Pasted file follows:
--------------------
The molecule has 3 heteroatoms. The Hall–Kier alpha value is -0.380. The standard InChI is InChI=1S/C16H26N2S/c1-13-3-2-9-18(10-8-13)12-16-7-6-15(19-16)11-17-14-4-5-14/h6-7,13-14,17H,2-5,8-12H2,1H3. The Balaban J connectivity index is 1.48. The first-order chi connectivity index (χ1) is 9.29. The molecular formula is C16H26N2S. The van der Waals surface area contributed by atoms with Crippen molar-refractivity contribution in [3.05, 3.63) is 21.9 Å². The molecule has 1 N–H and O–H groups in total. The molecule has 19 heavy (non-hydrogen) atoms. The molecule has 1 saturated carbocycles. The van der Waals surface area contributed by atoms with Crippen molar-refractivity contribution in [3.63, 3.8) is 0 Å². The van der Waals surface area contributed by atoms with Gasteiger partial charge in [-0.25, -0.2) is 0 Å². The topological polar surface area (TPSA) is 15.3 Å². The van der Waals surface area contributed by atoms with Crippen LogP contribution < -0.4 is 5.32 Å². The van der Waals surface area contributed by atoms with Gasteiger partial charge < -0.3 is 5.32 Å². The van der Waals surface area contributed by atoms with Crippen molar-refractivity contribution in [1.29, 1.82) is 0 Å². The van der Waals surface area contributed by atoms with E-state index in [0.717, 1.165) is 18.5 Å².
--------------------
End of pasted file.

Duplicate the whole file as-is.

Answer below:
The molecule has 3 heteroatoms. The Hall–Kier alpha value is -0.380. The standard InChI is InChI=1S/C16H26N2S/c1-13-3-2-9-18(10-8-13)12-16-7-6-15(19-16)11-17-14-4-5-14/h6-7,13-14,17H,2-5,8-12H2,1H3. The Balaban J connectivity index is 1.48. The first-order chi connectivity index (χ1) is 9.29. The molecular formula is C16H26N2S. The van der Waals surface area contributed by atoms with Crippen molar-refractivity contribution in [3.05, 3.63) is 21.9 Å². The molecule has 1 N–H and O–H groups in total. The molecule has 19 heavy (non-hydrogen) atoms. The molecule has 1 saturated carbocycles. The van der Waals surface area contributed by atoms with Crippen molar-refractivity contribution in [3.63, 3.8) is 0 Å². The van der Waals surface area contributed by atoms with Gasteiger partial charge in [-0.25, -0.2) is 0 Å². The topological polar surface area (TPSA) is 15.3 Å². The van der Waals surface area contributed by atoms with Crippen LogP contribution < -0.4 is 5.32 Å². The van der Waals surface area contributed by atoms with Gasteiger partial charge < -0.3 is 5.32 Å². The van der Waals surface area contributed by atoms with Crippen molar-refractivity contribution in [1.29, 1.82) is 0 Å². The van der Waals surface area contributed by atoms with E-state index in [0.717, 1.165) is 18.5 Å².